U.S. House votes to cut SNAP for at least 41,000 Minnesotans

The bill that narrowly passed the U.S. House yesterday would make harsh cuts to the Supplemental Nutrition Assistance Program (SNAP), eliminating basic food assistance for millions of Americans – including at least 41,000 Minnesotans.

The bill would cut SNAP by nearly $40 billion over 10 years, essentially taking food off the table for many of our most vulnerable citizens: low-income parents, children, seniors, people with disabilities and others who use SNAP to get enough to eat.

The bill would harm some of the nation’s poorest children in families where parents are out of work. It would end assistance for many low-income working families where high child care and housing costs make it difficult to afford groceries. As long as the economy fails to create enough jobs, many people have no choice but to use SNAP to feed their families. SNAP is a cost-effective way to lift people out of poverty and should not be cut.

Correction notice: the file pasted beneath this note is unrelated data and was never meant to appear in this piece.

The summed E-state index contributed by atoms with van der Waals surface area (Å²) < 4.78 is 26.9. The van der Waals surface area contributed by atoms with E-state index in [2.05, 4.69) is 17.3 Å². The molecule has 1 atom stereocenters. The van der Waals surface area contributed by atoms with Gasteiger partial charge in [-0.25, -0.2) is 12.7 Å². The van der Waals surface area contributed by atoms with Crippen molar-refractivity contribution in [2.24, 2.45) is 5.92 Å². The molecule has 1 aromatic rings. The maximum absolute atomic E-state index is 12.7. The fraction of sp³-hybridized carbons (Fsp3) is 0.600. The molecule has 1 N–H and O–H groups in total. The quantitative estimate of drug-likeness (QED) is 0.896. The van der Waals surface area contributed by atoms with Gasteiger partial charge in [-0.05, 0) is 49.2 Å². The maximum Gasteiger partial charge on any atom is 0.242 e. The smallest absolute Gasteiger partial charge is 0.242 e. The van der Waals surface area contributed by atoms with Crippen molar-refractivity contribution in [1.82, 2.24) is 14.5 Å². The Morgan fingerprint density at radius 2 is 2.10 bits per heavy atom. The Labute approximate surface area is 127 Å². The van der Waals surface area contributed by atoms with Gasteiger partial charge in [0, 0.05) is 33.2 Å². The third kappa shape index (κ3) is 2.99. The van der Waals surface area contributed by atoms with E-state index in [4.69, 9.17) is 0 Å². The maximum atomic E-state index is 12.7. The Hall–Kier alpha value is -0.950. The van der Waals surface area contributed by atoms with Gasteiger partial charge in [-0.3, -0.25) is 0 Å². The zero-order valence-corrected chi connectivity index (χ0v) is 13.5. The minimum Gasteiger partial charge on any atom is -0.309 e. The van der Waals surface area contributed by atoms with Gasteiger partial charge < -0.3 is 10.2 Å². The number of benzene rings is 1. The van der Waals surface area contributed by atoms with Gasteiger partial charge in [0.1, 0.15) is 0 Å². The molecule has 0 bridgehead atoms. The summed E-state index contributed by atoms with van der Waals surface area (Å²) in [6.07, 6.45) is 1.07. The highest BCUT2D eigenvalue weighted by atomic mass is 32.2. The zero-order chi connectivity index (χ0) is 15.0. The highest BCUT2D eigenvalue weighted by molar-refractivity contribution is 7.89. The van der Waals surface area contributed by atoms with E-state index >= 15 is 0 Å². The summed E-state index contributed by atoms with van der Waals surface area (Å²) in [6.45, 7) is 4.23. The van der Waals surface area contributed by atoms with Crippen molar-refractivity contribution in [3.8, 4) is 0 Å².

Yesterday’s vote is not the end of this debate: a conference committee is expected to work out differences between the House and Senate. The close vote is far from a mandate, and policymakers should reject these harsh cuts.

Here’s how Minnesota representatives voted:

  • For the cuts: Michele Bachmann, John Kline and Erik Paulsen.
  • Against the cuts: Keith Ellison, Betty McCollum, Rick Nolan, Collin Peterson and Tim Walz.

Please call your U.S. representative to say thank you for voting against the bill, or to express your disappointment for voting in favor of the bill.

-Leah Gardner and Nan Madden

About Leah Gardner

Leah Gardner was the Minnesota Budget Project's outreach coordinator.
This entry was posted in Federal Budget, Poverty and tagged , , , . Bookmark the permalink.

Leave a Reply